Here is Susan in the rain again! Now there are sky and trees in the

Think how the little girl is placed to show that she is walking on the

Which is lightest gray--sky, trees, or ground?

Draw the picture with pencil, or paint it with brush and ink.


    "Happy hearts and happy faces,
    Happy play in grassy places."

Do these lines tell the truth about your field-day picnic?

Were you in the fields or in the woods?

Show with brush or pencil the best fun of the day.


    Daisies are dancing, dancing, dancing,--
      Daisies are dancing, list to the call
    Sung by the Katydid, gay little fiddler
      "Come all ye Flowers and dance at the Ball!"


When the dandelion looks up at the sun, it shakes out its golden tresses
from the green flower-cup.

See the tall, round stem--pale green, with tints of red.

What colors do you see in the long, narrow, hooked leaves? Do they grow
on the flower-stem?

Paint your dandelions with their leaves just as you see them.


    "Wheat sways heavy, oats are airy,
    Barley bows a graceful head."

Bring stalks of wheat, oats, and other grains.

Look at the shapes of the heads.

See how each slender stalk holds its beautiful crown.

Paint with ink from grasses, grains, or weeds of slender growth.


How do you know this plant without seeing its colors?

Paint a shadow picture of this flower, or of some other blossom that is
a bunch of many little flowers in one head.

Does the blossom droop, or nod, or stand erect?

Show just how each leaf grows on the stem.

Our pictures must tell the truth.


Look closely at the two pictures of the chrysanthemum.

See the two ways of painting the same plant.

Which is easier to paint--this flower, or the dandelion?

In what ways is this stem not like the flower-stem of the dandelion?

In what ways are the leaves not like the dandelion leaves?

Can you see the flower-cup?

What colors will you use to paint your flower?


    "Many fingered maple
    Spreads her palms on high."

Study the shape of your own bright maple leaf.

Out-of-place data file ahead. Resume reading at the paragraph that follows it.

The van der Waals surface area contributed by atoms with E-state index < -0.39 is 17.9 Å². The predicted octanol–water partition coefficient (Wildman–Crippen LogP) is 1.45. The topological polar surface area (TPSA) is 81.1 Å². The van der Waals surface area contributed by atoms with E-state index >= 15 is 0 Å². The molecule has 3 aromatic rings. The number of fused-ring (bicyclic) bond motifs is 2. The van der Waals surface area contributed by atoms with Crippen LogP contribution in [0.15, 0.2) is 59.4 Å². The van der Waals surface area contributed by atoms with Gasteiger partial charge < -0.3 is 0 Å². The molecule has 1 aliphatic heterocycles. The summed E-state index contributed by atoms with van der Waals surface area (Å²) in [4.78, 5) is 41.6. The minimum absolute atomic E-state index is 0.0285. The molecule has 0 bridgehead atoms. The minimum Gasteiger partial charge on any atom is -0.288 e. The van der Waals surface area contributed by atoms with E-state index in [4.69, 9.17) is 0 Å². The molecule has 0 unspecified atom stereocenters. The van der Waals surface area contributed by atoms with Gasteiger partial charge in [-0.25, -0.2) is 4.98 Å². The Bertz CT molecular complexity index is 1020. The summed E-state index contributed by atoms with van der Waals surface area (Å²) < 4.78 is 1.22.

Are the leaf stems the same color as the bough?

What do you see where the stems join the bough?

Is your bough bent or straight?

Does it grow smaller toward the end?

What colors do you see in the leaves?

Paint this bit of autumn glory.


Plums on their twigs,

Cherries and figs,

Peaches, pears, and apples,--growing in the sun.

Which fruit is shown in the picture?

Try to find fruit growing.

Paint a twig with leaves and fruit. Use ink.

Show how the leaves and the fruit grow on the bough.

Show true shapes.

[Illustration: "APPLES! RIPE APPLES! WHO'LL BUY?"]


An apple growing on a twig is as beautiful as a flower.

See how the leaves hide part of the bough.

Paint the shape of the apple with water; drop in fresh, clear colors.

Study the growth and color of the stem.

Paint what you see.


When you painted pussy-willows last year, you painted them in grays. Now
show them in colors.

The budding twigs of spring often show colors as bright as those of

Look for color in the stems and buds of bushes, and in the tiny twigs of
many trees.

For willow catkins spring chooses her daintiest colors: soft silvery
grays; rosy pink; pale green; bits of yellow; and never are two dressed
alike! Paint them as they look now.


Would you like to tell the story of the life of the bean from seed to

You can tell it by shadow pictures.

Now let us paint its flower and fruit.

Look closely at the shape of each pod.

Show by the stem how your bean grows.


This little wild fellow of the woods is very like another flower we
love. The other is a queenly lady in pure, spotless white. Her name is
calla lily. Tell how the two plants are alike; how unlike.

Paint shadow pictures of both.



Alice is glad to find the ground covered with snow this morning. She
wishes to take her new sled to school.

She sees the bright, blue sky; she sees the snow sparkle in the
sunlight; she sees the soft violet of the far-off trees.

Paint the little girl and what she sees.




We have very good times taking care of our goldfish. The beautiful
shapes darting about in the water glow and flash like the brightest of
jewels. They seem to have all the colors of the rainbow. We often paint



    "Said the rooster, 'I'd have you all know
    I am nearly the whole of the show;
        Why, the sun every morn
        Gets up with the dawn
    For the purpose of hearing me crow!'"


Cut pictures to show animals you have seen in a circus parade.


Look at this picture. See how it shows that the little girl is jumping.


Who can jump the rope without tripping? Alice may try it.

Draw or paint the picture these verses make you see:

    "Over your head, and under your toes,
    That is the way the merry rope goes.
    Up with this foot, down with that,
    Happy heart, go pit-a-pat."


    This is the way we wash our clothes,
    wash our clothes, wash our clothes;
    This is the way we wash our clothes,
    on a cold and frosty morning!

    This is the way we dry our clothes,
    dry our clothes, dry our clothes;
    This is the way we dry our clothes